4. Nimrod – Francine Ringold Awards for New Writers. Open only to writers with no more than two previous publication credits in their genre.  5,000 words maximum. Open internationally. All finalists will be published. $12 entry fee. Deadline: July 15.
  5. Haunted Waters Press –  Fiction, Poetry, & Flash Fiction. If you’re a writer of all things spooky or supernatural, this contest is for you. Deadline: July 31st. 
  6. Crazyhorse – Short-Short Fiction Competition. Submit 3 short-shorts of up to 500 words each. $15 entry fee includes a one-year subscription to Crazyhorse. Deadline: July 31st.
  7. The Capilano Review – 8th Annual Robin Blaser Writing Contest. $1000 CAD plus publication in an upcoming issue of The Capilano Review. Each submission includes a 1-year subscription to TCR, valued at $25. Length: Maximum 6 pages per entry. Fee: $30 for Canadian entries, $40 for US/international entries. July 31st.
  8. The Orison Anthology Awards. The Orison Anthology is an annual collection of the finest spiritually engaged writing. Entry fee: $15. Deadline: August 1.
  9. Gival Press – 15th Annual Short Story Award. Stories must be unpublished and between 5,000 to 15,000 words in length. There is a $25 reading fee. Deadline: August 8th.
  10. Aftermath – The End of Our World Short Story Contest. Open worldwide, this contest focuses on climate change and environmental disaster. Submit a piece of fiction between 1500 to 5000 words. $1000 prize. Entry is FREE.

 

What are your favourite writing contests? Are there any that I missed? Let me know in the comments below!

Morality Contracts, the Hot New Publishing Trend

Writerly Wednesday

Today The Guardian released a juicy bit of publishing news . With the #MeToo movement in full swing, the hot new trend in publishing are morality contracts.

What the heck is that, you may ask?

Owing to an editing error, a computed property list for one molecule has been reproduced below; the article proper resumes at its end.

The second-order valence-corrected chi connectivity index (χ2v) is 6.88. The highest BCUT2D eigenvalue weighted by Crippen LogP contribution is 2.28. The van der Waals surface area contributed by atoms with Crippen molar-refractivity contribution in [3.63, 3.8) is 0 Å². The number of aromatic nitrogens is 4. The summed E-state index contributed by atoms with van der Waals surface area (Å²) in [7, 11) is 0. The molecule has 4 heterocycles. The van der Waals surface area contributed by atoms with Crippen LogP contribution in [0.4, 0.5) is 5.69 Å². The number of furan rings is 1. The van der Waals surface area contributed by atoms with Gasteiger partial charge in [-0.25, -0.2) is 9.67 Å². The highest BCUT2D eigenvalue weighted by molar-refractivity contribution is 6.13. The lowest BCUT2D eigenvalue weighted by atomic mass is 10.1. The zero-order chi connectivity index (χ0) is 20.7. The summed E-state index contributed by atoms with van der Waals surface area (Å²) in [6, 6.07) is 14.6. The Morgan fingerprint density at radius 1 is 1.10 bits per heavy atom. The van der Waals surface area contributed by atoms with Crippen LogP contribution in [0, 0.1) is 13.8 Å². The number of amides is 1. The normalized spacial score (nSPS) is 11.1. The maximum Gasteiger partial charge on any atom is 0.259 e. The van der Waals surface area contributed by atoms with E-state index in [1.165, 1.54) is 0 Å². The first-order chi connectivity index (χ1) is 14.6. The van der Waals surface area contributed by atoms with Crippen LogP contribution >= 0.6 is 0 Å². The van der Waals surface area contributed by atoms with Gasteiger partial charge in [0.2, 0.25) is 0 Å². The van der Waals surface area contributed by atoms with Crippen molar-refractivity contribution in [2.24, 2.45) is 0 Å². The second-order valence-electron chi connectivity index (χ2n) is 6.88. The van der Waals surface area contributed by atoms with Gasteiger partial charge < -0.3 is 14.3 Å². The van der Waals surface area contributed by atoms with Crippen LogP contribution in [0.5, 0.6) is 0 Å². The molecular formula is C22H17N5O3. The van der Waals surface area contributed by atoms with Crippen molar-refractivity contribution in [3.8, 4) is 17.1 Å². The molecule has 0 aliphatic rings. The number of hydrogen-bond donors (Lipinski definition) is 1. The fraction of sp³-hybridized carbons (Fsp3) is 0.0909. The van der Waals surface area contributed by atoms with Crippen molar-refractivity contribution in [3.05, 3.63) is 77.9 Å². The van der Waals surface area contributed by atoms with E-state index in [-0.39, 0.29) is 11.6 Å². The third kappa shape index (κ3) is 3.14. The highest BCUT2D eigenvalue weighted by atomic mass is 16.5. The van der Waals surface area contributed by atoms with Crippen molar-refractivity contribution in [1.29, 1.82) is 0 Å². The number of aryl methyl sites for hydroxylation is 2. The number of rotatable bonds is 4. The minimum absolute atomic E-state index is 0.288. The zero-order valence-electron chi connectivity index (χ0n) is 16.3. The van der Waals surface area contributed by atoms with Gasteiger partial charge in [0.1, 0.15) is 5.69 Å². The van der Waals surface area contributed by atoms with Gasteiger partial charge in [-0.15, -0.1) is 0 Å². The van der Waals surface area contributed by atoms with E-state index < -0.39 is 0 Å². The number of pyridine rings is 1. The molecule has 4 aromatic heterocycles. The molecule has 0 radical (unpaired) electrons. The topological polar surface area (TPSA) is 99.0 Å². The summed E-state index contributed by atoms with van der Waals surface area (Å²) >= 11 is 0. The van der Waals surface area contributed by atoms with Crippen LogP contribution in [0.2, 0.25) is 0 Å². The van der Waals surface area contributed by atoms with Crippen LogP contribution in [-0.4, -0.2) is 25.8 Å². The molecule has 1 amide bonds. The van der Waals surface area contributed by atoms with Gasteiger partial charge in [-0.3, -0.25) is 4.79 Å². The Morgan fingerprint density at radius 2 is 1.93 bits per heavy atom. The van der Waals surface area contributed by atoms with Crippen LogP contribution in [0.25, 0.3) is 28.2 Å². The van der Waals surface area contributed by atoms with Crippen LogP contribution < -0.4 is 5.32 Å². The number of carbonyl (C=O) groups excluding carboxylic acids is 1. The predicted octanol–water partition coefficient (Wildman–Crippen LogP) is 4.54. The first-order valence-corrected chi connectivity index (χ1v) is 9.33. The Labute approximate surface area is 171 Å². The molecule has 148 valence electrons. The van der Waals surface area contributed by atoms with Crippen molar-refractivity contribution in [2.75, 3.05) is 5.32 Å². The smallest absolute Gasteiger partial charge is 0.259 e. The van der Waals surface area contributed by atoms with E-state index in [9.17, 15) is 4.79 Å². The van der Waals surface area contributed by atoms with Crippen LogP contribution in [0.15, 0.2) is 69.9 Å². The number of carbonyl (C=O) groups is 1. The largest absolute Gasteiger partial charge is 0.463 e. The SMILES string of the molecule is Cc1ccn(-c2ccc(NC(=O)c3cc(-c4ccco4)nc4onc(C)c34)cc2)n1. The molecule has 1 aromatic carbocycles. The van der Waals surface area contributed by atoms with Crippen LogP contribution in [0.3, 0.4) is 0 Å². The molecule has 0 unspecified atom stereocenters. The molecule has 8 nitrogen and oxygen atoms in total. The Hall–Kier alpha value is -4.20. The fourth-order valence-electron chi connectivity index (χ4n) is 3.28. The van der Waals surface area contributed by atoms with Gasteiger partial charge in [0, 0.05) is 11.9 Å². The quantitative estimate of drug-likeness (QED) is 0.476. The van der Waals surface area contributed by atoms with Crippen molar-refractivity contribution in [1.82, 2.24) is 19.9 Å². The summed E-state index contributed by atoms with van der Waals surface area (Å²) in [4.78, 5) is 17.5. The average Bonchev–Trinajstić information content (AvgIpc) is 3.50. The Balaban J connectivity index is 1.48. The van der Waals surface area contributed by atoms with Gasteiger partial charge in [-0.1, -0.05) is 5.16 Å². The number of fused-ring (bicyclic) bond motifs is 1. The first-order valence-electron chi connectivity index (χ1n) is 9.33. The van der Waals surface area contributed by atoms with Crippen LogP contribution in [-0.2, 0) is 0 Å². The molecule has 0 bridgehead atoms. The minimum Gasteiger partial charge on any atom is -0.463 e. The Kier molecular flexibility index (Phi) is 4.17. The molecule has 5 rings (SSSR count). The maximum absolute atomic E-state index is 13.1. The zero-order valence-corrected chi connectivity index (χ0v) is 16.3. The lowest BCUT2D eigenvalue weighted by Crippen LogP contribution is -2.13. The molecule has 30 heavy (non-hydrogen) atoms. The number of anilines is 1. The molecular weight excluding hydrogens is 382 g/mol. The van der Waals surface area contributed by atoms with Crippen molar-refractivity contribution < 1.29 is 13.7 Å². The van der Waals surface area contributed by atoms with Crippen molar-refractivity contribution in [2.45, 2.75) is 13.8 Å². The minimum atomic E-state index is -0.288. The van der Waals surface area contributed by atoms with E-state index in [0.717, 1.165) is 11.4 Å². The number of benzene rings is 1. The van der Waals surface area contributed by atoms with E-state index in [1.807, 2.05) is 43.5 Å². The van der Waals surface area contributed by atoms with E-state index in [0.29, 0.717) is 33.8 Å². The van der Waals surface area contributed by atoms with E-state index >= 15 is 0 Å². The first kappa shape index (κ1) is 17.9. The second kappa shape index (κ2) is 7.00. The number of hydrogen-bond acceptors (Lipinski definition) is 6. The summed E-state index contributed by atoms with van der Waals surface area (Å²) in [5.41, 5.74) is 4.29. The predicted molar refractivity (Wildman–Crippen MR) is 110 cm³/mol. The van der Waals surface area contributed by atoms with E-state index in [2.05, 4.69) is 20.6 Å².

In plain terms, a morality contract reserves the right to terminate a contract with your publisher if for some reason your conduct is not in line with the “public conventions and morals” of society.  Essentially, instead of judging the book by its literary merits, morality contracts serve to judge authors by their personal lives. This has me thinking: can we separate the lives of authors from their works?

Being Good, or Good Writing?

Censorship is a dirty word. Part of the nature of good writing is the ability to write from an honest place. But reputation matters too, even if you aren’t Sherman Alexie or Junot Diaz, both of which have been recently accused of some serious sexual harrassment charges. Some would say that the “outings” of certain men in Hollywood and in the literary world is a “witch hunt,” of sorts, and that morality contracts are censorship of art.

But here’s the thing: morality contracts aren’t that new. They’ve actually been around since 1921 when Fatty Arbuckle was arrested for rape and murder. In 1940, the House of Un-American Activities Committee used morality contracts to blacklist the “Hollywood 10.”

Would you still pick up a book by an author once you knew that they’d behaved in a “predatory” way? 

I want to believe that I could separate the art from the author, but truthfully, I don’t know if I can. Finding out that your favourite author is a creep is a lot like peeking behind the fence at a theme park and catching your favourite character with his big bobble head off, revealing a sad, tired, sweaty guy smoking a cigarette.

Is good writing enough? 

 The Death of the Author

Depending on who you ask, the Author is already “dead” once it is sent out into the world. As readers, we aren’t supposed read the Author in between the lines, because the Author isn’t there. The story is the story. It’s the rough equivalent of kids whose parents are murderers. The book is its own, separate entity.

So, sure. Everyone judges a book by its cover, but can you also judge a book by its author?

The line between the author and their work is always going to be muddied. You love the book, so you love the author too.

 

When it comes to art and morals, where do you draw the line?

 

 

 

 

 

 

Top Ten Tuesday: Books that Awake the Travel Bug

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It’s no secret that I love to travel. If you’ve read other posts on this blog, you’ll know that I take every chance I get to explore the world. Alas, travel can be a bit expensive, so while I’m saving up for my next great adventure, reading books that take me to exotic locales is the next best thing. Here are a few of my favourites for this week’s Top Ten Tuesday, hosted by That Artsy Reader Girl: